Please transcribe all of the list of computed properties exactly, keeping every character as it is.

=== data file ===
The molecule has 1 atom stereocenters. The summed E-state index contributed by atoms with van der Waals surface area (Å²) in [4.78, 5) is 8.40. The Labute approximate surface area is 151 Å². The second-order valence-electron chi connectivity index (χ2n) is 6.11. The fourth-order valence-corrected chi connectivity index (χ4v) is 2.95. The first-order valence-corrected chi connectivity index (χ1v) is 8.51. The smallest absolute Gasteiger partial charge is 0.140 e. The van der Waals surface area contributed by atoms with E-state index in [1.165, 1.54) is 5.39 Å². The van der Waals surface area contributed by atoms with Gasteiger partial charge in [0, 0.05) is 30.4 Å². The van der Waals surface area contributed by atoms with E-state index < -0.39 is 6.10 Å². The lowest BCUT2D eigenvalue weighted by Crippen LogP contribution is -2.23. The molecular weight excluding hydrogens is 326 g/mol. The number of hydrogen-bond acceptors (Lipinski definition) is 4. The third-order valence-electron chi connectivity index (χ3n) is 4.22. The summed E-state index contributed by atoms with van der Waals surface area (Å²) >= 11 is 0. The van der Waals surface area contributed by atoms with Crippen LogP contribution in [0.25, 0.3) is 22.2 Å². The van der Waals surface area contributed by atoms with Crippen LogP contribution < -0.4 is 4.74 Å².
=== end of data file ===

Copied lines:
The molecule has 1 atom stereocenters. The summed E-state index contributed by atoms with van der Waals surface area (Å²) in [4.78, 5) is 8.40. The Labute approximate surface area is 151 Å². The second-order valence-electron chi connectivity index (χ2n) is 6.11. The fourth-order valence-corrected chi connectivity index (χ4v) is 2.95. The first-order valence-corrected chi connectivity index (χ1v) is 8.51. The smallest absolute Gasteiger partial charge is 0.140 e. The van der Waals surface area contributed by atoms with E-state index in [1.165, 1.54) is 5.39 Å². The van der Waals surface area contributed by atoms with Gasteiger partial charge in [0, 0.05) is 30.4 Å². The van der Waals surface area contributed by atoms with E-state index < -0.39 is 6.10 Å². The lowest BCUT2D eigenvalue weighted by Crippen LogP contribution is -2.23. The molecular weight excluding hydrogens is 326 g/mol. The number of hydrogen-bond acceptors (Lipinski definition) is 4. The third-order valence-electron chi connectivity index (χ3n) is 4.22. The summed E-state index contributed by atoms with van der Waals surface area (Å²) >= 11 is 0. The van der Waals surface area contributed by atoms with Crippen LogP contribution in [0.25, 0.3) is 22.2 Å². The van der Waals surface area contributed by atoms with Crippen LogP contribution < -0.4 is 4.74 Å².